Marina da Gloria
There is little to distinguish one day from another in the doldrums and no sense of time. We might have been there all our lives with nothing but a ring of cloud around the horizon and an occasional bird. As we approached landfall, I recalled the story of a French sailor, Bernard Moitessier, competing in the first Around the World single-handed yacht race. After months of solo sailing he was in a winning position but apparently decided he could not face the fuss and fanfare at the finish line. He abandoned the race and sailed around again, all the way back to Tahiti, where he took up residence and became almost as famous as another French expatriate, Paul Gauguin.
Unlike Magellan, I had no fear of being attacked by warships. We made landfall at Recife and hopped down the coast from port to port. It was never my ambition to be the fastest to sail around the world but the slowest, and on the coast of Brasil we met kindred spirits in the travelling village of cruising yachts. We caught up with a Dutch yacht called Passat, last seen in Tenerife, an Australian yacht Voodoo and a South African couple in Aries. They had spent two years in South America, as far south as the Falklands, and were heading for the USA, where they planned to open a bar and grill.
In Salvador we were accosted on the street by four school girls, excited to find we were foreigners. Through an interpreter, we learned they had some kind of competition going at their school. Next day, we travelled by bus to the school and were put on display at the assembly as specimens of the species Australiano and Inglesa. I don’t know what prize the girls won but later we met one of their teachers, who tried to convert us to Hare Krishna. I don’t know what kind of school that was.
Near our anchorage in the Paraguaçu river, women of the nearby village gathered shellfish, and men in a canoe sold us prawns which they dished up in the shattered crown of a plastic hard hat. They started at 20,000 escudos, about 7 dollars, but came down to 5,000 with a bit of haggling.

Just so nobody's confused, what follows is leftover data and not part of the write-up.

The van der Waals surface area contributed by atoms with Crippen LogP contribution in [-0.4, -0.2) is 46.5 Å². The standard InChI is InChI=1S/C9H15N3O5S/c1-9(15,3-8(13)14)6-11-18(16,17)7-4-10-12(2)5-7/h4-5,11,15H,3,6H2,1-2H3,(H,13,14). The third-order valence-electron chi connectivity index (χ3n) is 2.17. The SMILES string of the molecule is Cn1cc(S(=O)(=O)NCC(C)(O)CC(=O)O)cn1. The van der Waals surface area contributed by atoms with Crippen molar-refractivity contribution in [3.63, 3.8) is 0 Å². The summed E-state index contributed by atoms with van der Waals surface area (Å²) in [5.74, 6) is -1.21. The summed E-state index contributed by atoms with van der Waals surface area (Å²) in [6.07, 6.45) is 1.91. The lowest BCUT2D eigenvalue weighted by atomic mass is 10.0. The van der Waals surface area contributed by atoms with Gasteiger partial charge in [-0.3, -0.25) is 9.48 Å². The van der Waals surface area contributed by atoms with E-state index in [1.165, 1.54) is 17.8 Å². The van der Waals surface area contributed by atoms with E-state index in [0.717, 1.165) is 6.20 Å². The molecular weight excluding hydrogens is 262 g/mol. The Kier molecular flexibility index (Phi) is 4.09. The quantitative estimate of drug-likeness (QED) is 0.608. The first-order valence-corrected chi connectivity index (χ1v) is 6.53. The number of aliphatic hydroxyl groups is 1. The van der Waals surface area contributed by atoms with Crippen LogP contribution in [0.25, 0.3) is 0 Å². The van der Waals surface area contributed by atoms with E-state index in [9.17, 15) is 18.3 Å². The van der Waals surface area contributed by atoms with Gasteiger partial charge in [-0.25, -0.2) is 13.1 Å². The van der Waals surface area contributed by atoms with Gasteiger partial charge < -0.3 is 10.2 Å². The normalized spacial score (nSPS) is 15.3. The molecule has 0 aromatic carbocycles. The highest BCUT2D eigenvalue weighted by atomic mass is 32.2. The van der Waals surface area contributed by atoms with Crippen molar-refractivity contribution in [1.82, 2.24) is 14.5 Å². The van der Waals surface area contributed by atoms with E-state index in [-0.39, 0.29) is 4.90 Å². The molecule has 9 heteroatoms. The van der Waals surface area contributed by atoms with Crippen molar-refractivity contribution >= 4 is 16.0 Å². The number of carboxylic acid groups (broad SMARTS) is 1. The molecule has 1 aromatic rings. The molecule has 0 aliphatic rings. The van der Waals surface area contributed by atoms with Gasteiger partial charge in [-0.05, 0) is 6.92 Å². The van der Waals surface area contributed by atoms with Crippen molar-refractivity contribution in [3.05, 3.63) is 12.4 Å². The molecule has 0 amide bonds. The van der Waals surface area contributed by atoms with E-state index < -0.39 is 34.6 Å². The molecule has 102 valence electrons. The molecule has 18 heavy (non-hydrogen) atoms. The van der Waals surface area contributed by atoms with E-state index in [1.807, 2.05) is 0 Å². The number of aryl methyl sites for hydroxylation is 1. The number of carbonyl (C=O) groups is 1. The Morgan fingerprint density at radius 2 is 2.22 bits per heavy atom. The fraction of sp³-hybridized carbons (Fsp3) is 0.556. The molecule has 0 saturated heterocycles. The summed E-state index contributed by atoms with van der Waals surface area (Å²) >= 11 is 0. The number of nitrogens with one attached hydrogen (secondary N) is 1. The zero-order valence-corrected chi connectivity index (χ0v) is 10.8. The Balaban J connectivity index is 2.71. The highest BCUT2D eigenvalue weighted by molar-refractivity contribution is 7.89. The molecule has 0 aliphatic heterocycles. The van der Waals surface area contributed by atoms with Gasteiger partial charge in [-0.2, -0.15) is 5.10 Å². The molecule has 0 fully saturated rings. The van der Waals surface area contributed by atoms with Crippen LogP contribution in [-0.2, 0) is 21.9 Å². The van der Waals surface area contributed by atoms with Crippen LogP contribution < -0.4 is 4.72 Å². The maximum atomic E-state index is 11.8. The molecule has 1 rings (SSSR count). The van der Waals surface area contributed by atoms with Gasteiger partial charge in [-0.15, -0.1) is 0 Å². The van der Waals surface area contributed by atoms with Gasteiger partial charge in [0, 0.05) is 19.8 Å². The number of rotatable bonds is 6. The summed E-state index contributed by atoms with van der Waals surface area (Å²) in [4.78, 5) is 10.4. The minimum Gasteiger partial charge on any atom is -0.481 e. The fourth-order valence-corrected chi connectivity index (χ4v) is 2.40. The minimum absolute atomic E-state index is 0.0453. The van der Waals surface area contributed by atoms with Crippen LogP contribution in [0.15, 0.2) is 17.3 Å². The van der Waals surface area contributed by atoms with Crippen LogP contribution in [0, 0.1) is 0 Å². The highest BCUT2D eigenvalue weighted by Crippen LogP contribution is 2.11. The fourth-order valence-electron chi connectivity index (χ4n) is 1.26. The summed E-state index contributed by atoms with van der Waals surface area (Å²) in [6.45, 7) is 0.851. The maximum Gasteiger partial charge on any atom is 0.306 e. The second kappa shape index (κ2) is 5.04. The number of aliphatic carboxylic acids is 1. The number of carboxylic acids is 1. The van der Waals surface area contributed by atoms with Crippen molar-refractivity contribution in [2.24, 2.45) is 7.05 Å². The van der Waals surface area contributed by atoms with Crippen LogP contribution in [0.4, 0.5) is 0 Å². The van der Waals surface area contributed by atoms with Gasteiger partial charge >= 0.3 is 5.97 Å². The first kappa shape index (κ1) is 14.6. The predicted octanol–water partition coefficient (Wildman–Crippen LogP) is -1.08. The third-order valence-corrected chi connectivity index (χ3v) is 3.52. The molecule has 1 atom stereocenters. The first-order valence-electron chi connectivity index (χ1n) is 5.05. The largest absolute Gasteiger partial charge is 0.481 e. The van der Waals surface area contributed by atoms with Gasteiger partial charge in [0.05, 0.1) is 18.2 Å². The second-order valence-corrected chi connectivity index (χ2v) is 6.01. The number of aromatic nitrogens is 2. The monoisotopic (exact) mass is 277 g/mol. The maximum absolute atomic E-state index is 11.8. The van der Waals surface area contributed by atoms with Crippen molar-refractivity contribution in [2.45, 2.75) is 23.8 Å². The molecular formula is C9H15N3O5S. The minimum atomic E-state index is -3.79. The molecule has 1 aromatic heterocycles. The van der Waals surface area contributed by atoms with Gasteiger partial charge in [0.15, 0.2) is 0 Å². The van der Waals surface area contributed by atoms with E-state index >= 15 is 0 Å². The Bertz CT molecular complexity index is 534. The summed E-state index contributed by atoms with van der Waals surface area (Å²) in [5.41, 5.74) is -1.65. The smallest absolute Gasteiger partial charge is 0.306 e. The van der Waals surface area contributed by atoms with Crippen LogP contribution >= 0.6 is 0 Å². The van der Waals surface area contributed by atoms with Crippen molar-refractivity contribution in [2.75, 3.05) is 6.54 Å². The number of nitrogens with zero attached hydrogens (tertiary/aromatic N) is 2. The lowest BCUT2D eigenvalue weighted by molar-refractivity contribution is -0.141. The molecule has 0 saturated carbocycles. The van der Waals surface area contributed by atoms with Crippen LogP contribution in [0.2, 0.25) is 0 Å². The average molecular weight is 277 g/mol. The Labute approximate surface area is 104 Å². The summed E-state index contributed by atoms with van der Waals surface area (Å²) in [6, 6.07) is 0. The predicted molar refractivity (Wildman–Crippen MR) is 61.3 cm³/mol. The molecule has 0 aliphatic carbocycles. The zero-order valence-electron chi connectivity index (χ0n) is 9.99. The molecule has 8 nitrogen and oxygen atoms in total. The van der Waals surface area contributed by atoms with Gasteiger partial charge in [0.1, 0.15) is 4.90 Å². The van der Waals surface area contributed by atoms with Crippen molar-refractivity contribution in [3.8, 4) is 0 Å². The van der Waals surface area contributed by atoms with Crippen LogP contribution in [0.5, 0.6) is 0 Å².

Native sailing craft, savieros were loaded to the gunwales with fruit or vegetables, bags of maize flour, sweet potatoes and squealing pigs. They had no rigging but set a hand-sewn cotton sail on a gaff and a handkerchief for a jib. Half the crew were musicians who played drums and guitars and sang as they cruised down the river. By contrast, Marina da Gloria, in Rio, was full of big fancy boats but the music was absent. The natives were friendly, however, and we were just in time for the Carnival.
Rio is a hard place to tear yourself away from and a couple of months slipped by. The social life took its toll on Helen, however, and I realised she had a serious problem; not that she drank to excess but she couldn’t handle more than a couple of drinks. More than once I almost had to carry her back aboard Wathara after a dinner with friends. It came to a head one night when she tripped on the marina gangway and broke her arm. I got her to a hospital, where they patched her up, but for the next leg of our voyage she would have her arm in plaster.